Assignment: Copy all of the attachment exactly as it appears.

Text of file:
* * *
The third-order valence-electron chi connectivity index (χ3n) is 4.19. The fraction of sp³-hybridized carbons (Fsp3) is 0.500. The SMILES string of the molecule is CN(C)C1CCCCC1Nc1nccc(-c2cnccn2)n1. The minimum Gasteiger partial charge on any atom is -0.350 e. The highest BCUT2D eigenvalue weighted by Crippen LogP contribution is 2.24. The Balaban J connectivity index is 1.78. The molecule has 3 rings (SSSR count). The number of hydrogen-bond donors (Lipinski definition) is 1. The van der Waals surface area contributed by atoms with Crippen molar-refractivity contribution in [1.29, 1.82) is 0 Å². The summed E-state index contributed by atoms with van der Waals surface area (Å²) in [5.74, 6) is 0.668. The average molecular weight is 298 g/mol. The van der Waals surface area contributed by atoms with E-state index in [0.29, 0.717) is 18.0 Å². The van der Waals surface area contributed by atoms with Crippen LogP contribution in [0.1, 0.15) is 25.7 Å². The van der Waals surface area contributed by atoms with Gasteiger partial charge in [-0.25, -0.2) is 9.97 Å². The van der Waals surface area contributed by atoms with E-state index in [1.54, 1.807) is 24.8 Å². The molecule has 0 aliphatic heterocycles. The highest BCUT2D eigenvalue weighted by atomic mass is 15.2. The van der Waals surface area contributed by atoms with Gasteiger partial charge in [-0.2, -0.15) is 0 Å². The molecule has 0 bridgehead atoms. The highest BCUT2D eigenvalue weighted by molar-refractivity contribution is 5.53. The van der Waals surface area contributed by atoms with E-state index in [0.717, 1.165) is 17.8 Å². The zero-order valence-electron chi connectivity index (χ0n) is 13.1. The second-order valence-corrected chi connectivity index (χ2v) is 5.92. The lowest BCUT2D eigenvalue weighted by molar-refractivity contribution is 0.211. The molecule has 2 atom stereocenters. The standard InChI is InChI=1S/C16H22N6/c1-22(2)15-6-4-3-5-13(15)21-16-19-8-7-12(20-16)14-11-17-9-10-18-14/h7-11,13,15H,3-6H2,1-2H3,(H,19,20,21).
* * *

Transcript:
The third-order valence-electron chi connectivity index (χ3n) is 4.19. The fraction of sp³-hybridized carbons (Fsp3) is 0.500. The SMILES string of the molecule is CN(C)C1CCCCC1Nc1nccc(-c2cnccn2)n1. The minimum Gasteiger partial charge on any atom is -0.350 e. The highest BCUT2D eigenvalue weighted by Crippen LogP contribution is 2.24. The Balaban J connectivity index is 1.78. The molecule has 3 rings (SSSR count). The number of hydrogen-bond donors (Lipinski definition) is 1. The van der Waals surface area contributed by atoms with Crippen molar-refractivity contribution in [1.29, 1.82) is 0 Å². The summed E-state index contributed by atoms with van der Waals surface area (Å²) in [5.74, 6) is 0.668. The average molecular weight is 298 g/mol. The van der Waals surface area contributed by atoms with E-state index in [0.29, 0.717) is 18.0 Å². The van der Waals surface area contributed by atoms with Crippen LogP contribution in [0.1, 0.15) is 25.7 Å². The van der Waals surface area contributed by atoms with Gasteiger partial charge in [-0.25, -0.2) is 9.97 Å². The van der Waals surface area contributed by atoms with E-state index in [1.54, 1.807) is 24.8 Å². The molecule has 0 aliphatic heterocycles. The highest BCUT2D eigenvalue weighted by atomic mass is 15.2. The van der Waals surface area contributed by atoms with Gasteiger partial charge in [-0.2, -0.15) is 0 Å². The molecule has 0 bridgehead atoms. The highest BCUT2D eigenvalue weighted by molar-refractivity contribution is 5.53. The van der Waals surface area contributed by atoms with E-state index in [0.717, 1.165) is 17.8 Å². The zero-order valence-electron chi connectivity index (χ0n) is 13.1. The second-order valence-corrected chi connectivity index (χ2v) is 5.92. The lowest BCUT2D eigenvalue weighted by molar-refractivity contribution is 0.211. The molecule has 2 atom stereocenters. The standard InChI is InChI=1S/C16H22N6/c1-22(2)15-6-4-3-5-13(15)21-16-19-8-7-12(20-16)14-11-17-9-10-18-14/h7-11,13,15H,3-6H2,1-2H3,(H,19,20,21).